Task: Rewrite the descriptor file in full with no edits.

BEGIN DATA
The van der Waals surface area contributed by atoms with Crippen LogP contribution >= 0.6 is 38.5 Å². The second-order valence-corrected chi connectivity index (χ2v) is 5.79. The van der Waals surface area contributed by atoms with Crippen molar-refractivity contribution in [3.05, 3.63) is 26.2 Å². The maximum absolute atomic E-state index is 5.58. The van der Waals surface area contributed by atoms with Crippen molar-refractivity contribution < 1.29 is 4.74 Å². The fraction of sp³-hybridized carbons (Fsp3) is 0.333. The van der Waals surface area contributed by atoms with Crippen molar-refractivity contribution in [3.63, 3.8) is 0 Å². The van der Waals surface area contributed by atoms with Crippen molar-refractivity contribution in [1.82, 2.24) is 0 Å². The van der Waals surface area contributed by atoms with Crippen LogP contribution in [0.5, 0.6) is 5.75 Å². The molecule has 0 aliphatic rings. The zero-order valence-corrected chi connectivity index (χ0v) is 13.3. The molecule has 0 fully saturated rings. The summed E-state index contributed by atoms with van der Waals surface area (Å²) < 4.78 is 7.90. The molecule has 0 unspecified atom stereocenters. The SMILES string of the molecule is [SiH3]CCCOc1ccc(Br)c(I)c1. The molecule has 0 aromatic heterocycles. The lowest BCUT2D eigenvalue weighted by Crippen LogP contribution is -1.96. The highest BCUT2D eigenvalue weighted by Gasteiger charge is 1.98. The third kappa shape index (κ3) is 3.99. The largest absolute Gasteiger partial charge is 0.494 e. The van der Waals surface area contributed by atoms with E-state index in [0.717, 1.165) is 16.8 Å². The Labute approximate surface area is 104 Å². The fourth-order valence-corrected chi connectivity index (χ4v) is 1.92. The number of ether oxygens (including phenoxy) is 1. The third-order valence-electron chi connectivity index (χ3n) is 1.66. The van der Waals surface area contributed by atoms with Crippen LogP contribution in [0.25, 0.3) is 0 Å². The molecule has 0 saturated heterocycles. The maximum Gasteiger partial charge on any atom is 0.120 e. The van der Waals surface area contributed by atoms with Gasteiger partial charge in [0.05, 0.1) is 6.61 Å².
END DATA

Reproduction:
The van der Waals surface area contributed by atoms with Crippen LogP contribution >= 0.6 is 38.5 Å². The second-order valence-corrected chi connectivity index (χ2v) is 5.79. The van der Waals surface area contributed by atoms with Crippen molar-refractivity contribution in [3.05, 3.63) is 26.2 Å². The maximum absolute atomic E-state index is 5.58. The van der Waals surface area contributed by atoms with Crippen molar-refractivity contribution < 1.29 is 4.74 Å². The fraction of sp³-hybridized carbons (Fsp3) is 0.333. The van der Waals surface area contributed by atoms with Crippen molar-refractivity contribution in [3.63, 3.8) is 0 Å². The van der Waals surface area contributed by atoms with Crippen molar-refractivity contribution in [1.82, 2.24) is 0 Å². The van der Waals surface area contributed by atoms with Crippen LogP contribution in [0.5, 0.6) is 5.75 Å². The molecule has 0 aliphatic rings. The zero-order valence-corrected chi connectivity index (χ0v) is 13.3. The molecule has 0 fully saturated rings. The summed E-state index contributed by atoms with van der Waals surface area (Å²) < 4.78 is 7.90. The molecule has 0 unspecified atom stereocenters. The SMILES string of the molecule is [SiH3]CCCOc1ccc(Br)c(I)c1. The molecule has 0 aromatic heterocycles. The lowest BCUT2D eigenvalue weighted by Crippen LogP contribution is -1.96. The highest BCUT2D eigenvalue weighted by Gasteiger charge is 1.98. The third kappa shape index (κ3) is 3.99. The largest absolute Gasteiger partial charge is 0.494 e. The van der Waals surface area contributed by atoms with E-state index in [0.717, 1.165) is 16.8 Å². The Labute approximate surface area is 104 Å². The fourth-order valence-corrected chi connectivity index (χ4v) is 1.92. The number of ether oxygens (including phenoxy) is 1. The third-order valence-electron chi connectivity index (χ3n) is 1.66. The van der Waals surface area contributed by atoms with Crippen LogP contribution in [0.25, 0.3) is 0 Å². The molecule has 0 saturated heterocycles. The maximum Gasteiger partial charge on any atom is 0.120 e. The van der Waals surface area contributed by atoms with Gasteiger partial charge in [0.05, 0.1) is 6.61 Å².